Constrained minima hopping (global optimization)

This is an example of a search for a global optimum geometric configuration using the minima hopping algorithm, along with the Hookean class of constraints. This type of approach is useful in searching for the global optimum position of adsorbates on a surface while enforcing that the adsorbates’ identity is preserved.

The below example looks at finding the optimum configuration of a Cu2 adsorbate on a fixed Pt (110) surface. Although this is not a physically relevant simulation — these elements (Cu, Pt) were chosen only because they work with the EMT calculator – one can imagine replacing the Cu2 adsorbate with CO, for example, to find its optimum binding configuration under the constraint that the CO does not dissociate into separate C and O adsorbates.

This also uses the Hookean constraint in two different ways. In the first, it constrains the Cu atoms to feel a restorative force if their interatomic distance exceeds 2.6 Angstroms; this preserves the dimer character of the Cu2, and if they are near each other they feel no constraint. The second constrains one of the Cu atoms to feel a downward force if its position exceeds a z coordinate of 15 Angstroms. Since the Cu atoms are tied together, we don’t necessarily need to put such a force on both of the Cu atoms. This second constraint prevents the Cu2 adsorbate from flying off the surface, which would lead to it exploring a lot of irrelevant configurational space, such as up in the vacuum or on the bottom of the next periodic slab.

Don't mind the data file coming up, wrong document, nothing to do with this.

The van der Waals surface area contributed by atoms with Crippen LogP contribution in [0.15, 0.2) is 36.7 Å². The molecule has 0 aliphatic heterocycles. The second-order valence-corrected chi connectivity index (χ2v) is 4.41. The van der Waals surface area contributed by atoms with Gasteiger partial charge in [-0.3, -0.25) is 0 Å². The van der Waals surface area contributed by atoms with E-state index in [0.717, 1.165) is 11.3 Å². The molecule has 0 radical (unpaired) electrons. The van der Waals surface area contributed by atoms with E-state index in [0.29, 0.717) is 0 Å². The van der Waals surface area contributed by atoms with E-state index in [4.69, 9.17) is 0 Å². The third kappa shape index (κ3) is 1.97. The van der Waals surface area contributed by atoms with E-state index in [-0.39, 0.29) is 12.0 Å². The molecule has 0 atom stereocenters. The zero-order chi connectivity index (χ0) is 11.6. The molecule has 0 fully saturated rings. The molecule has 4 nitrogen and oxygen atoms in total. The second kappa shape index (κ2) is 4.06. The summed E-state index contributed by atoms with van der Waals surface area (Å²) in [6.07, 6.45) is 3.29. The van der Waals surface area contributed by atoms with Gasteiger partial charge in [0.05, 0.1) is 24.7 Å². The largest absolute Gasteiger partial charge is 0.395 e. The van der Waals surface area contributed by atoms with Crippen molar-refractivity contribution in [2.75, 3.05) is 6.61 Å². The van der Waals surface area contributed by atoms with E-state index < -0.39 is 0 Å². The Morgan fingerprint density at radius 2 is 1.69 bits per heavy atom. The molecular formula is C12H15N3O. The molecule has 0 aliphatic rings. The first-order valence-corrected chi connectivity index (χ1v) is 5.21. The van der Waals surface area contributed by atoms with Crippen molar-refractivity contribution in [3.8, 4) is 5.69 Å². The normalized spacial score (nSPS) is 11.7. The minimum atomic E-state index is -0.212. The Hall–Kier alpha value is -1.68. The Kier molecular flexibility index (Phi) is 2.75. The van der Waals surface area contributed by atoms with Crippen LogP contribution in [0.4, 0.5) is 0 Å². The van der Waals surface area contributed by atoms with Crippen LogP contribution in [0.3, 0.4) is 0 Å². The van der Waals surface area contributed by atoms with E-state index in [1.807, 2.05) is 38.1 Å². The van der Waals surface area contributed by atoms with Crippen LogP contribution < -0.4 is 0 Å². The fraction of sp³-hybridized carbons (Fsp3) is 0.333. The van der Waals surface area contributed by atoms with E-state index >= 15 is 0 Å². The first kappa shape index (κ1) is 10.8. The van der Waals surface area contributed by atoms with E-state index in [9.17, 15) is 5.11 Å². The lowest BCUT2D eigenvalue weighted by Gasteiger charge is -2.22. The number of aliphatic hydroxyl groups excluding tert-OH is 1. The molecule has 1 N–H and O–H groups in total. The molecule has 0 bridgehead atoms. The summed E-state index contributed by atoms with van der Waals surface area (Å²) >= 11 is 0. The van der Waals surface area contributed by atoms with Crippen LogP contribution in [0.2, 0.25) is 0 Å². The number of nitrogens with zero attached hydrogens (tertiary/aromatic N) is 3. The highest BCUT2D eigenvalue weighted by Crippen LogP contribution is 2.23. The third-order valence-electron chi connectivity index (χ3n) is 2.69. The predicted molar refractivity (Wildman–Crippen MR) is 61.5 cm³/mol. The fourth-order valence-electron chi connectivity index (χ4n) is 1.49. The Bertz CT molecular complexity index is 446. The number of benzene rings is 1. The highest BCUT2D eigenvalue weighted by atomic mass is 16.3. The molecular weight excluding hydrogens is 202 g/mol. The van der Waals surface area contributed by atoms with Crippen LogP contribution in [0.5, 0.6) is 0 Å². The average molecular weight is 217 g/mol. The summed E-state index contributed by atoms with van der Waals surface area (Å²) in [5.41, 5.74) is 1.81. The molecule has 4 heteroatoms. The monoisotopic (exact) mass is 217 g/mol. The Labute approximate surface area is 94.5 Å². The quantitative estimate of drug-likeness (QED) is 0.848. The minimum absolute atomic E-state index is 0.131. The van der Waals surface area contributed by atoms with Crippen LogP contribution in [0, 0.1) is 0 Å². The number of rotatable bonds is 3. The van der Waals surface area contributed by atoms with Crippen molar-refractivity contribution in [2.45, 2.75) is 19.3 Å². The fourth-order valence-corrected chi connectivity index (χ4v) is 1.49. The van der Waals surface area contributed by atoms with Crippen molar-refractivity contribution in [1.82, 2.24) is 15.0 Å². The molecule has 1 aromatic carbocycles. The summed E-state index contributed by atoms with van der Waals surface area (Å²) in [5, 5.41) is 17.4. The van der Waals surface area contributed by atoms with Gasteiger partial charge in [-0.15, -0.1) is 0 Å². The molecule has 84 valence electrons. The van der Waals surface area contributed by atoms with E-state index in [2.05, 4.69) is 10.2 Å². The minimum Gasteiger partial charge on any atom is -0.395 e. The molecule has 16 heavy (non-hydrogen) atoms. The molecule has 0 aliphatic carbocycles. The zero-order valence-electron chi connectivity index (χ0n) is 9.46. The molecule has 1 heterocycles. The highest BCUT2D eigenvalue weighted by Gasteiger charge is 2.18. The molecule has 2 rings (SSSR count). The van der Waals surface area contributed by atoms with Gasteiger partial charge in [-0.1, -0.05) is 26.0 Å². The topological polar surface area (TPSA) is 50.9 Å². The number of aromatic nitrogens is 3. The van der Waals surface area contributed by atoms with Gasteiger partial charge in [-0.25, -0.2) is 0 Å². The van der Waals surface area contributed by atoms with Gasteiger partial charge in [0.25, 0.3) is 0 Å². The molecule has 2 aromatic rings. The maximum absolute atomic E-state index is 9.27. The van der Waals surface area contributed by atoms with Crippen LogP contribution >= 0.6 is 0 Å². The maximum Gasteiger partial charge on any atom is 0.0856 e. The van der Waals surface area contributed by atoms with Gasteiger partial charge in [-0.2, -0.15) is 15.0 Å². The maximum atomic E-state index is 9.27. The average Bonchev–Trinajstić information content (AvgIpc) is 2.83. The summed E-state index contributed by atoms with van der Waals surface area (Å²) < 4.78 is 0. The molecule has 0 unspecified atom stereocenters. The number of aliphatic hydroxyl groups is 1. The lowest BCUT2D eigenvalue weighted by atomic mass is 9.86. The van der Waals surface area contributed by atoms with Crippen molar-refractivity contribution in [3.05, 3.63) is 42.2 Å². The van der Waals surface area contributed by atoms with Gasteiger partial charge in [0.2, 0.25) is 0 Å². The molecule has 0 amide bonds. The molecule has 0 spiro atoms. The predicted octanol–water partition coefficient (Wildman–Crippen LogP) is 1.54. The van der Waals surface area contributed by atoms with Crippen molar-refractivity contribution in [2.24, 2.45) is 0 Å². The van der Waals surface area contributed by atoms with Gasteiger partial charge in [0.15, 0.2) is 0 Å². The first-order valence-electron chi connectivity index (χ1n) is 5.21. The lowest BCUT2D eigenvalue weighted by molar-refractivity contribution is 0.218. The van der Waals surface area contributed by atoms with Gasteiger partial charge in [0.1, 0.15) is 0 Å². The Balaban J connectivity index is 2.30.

from ase import Atom, Atoms
from import fcc110
from ase.calculators.emt import EMT
from ase.constraints import FixAtoms, Hookean
from ase.optimize.minimahopping import MinimaHopping

# Make the Pt 110 slab.
atoms = fcc110('Pt', (2, 2, 2), vacuum=7.)

# Add the Cu2 adsorbate.
adsorbate = Atoms([Atom('Cu', atoms[7].position + (0., 0., 2.5)),
                   Atom('Cu', atoms[7].position + (0., 0., 5.0))])

# Constrain the surface to be fixed and a Hookean constraint between
# the adsorbate atoms.
constraints = [FixAtoms(indices=[atom.index for atom in atoms if
                                 atom.symbol == 'Pt']),
               Hookean(a1=8, a2=9, rt=2.6, k=15.),
               Hookean(a1=8, a2=(0., 0., 1., -15.), k=15.), ]

# Set the calculator.
calc = EMT()
atoms.calc = calc

# Instantiate and run the minima hopping algorithm.
hop = MinimaHopping(atoms,

This script will produce 10 molecular dynamics and 11 optimization files. It will also produce a file called ‘minima.traj’ which contains all of the accepted minima. You can look at the progress of the algorithm in the file hop.log in combination with the trajectory files.

Alternatively, there is a utility to allow you to visualize the progress of the algorithm. You can run this from within the same directory as your algorithm as:

from ase.optimize.minimahopping import MHPlot

mhplot = MHPlot()

This will make a summary figure, which should look something like the one below. As the search is inherently random, yours will look different than this (and this will look different each time the documentation is rebuilt). In this figure, you will see on the \(E_\mathrm{pot}\) axes the energy levels of the conformers found. The flat bars represent the energy at the end of each local optimization step. The checkmark indicates the local minimum was accepted; red arrows indicate it was rejected for the three possible reasons. The black path between steps is the potential energy during the molecular dynamics (MD) portion of the step; the dashed line is the local optimization on termination of the MD step. Note the y axis is broken to allow different energy scales between the local minima and the space explored in the MD simulations. The \(T\) and \(E_\mathrm{diff}\) plots show the values of the self-adjusting parameters as the algorithm progresses.


You can see examples of the implementation of this for real adsorbates as well as find suitable parameters for the Hookean constraints: